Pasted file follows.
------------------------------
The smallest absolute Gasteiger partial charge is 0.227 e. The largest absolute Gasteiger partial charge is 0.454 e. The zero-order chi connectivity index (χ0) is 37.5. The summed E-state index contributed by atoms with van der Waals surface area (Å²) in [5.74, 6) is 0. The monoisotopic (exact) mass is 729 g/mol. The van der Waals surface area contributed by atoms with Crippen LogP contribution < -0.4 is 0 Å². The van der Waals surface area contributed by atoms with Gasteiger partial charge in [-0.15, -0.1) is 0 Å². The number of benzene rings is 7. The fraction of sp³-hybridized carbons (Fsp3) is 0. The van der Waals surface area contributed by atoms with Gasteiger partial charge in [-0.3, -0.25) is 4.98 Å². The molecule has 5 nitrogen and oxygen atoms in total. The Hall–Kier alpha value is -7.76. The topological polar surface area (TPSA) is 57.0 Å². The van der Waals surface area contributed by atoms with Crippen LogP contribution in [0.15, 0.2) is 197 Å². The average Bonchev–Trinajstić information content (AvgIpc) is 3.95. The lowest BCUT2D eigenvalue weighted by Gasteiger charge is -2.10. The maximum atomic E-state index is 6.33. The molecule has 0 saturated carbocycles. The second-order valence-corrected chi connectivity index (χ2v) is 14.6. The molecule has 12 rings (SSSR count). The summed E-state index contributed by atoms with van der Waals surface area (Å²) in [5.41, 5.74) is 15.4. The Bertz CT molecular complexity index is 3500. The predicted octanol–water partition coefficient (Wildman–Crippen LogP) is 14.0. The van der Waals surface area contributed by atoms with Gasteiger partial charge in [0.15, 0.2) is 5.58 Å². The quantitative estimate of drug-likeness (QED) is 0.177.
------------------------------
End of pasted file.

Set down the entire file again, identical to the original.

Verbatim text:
The smallest absolute Gasteiger partial charge is 0.227 e. The largest absolute Gasteiger partial charge is 0.454 e. The zero-order chi connectivity index (χ0) is 37.5. The summed E-state index contributed by atoms with van der Waals surface area (Å²) in [5.74, 6) is 0. The monoisotopic (exact) mass is 729 g/mol. The van der Waals surface area contributed by atoms with Crippen LogP contribution < -0.4 is 0 Å². The van der Waals surface area contributed by atoms with Gasteiger partial charge in [-0.15, -0.1) is 0 Å². The number of benzene rings is 7. The fraction of sp³-hybridized carbons (Fsp3) is 0. The van der Waals surface area contributed by atoms with Gasteiger partial charge in [-0.3, -0.25) is 4.98 Å². The molecule has 5 nitrogen and oxygen atoms in total. The Hall–Kier alpha value is -7.76. The topological polar surface area (TPSA) is 57.0 Å². The van der Waals surface area contributed by atoms with Crippen LogP contribution in [0.15, 0.2) is 197 Å². The average Bonchev–Trinajstić information content (AvgIpc) is 3.95. The lowest BCUT2D eigenvalue weighted by Gasteiger charge is -2.10. The maximum atomic E-state index is 6.33. The molecule has 0 saturated carbocycles. The second-order valence-corrected chi connectivity index (χ2v) is 14.6. The molecule has 12 rings (SSSR count). The summed E-state index contributed by atoms with van der Waals surface area (Å²) in [5.41, 5.74) is 15.4. The Bertz CT molecular complexity index is 3500. The predicted octanol–water partition coefficient (Wildman–Crippen LogP) is 14.0. The van der Waals surface area contributed by atoms with Gasteiger partial charge in [0.15, 0.2) is 5.58 Å². The quantitative estimate of drug-likeness (QED) is 0.177.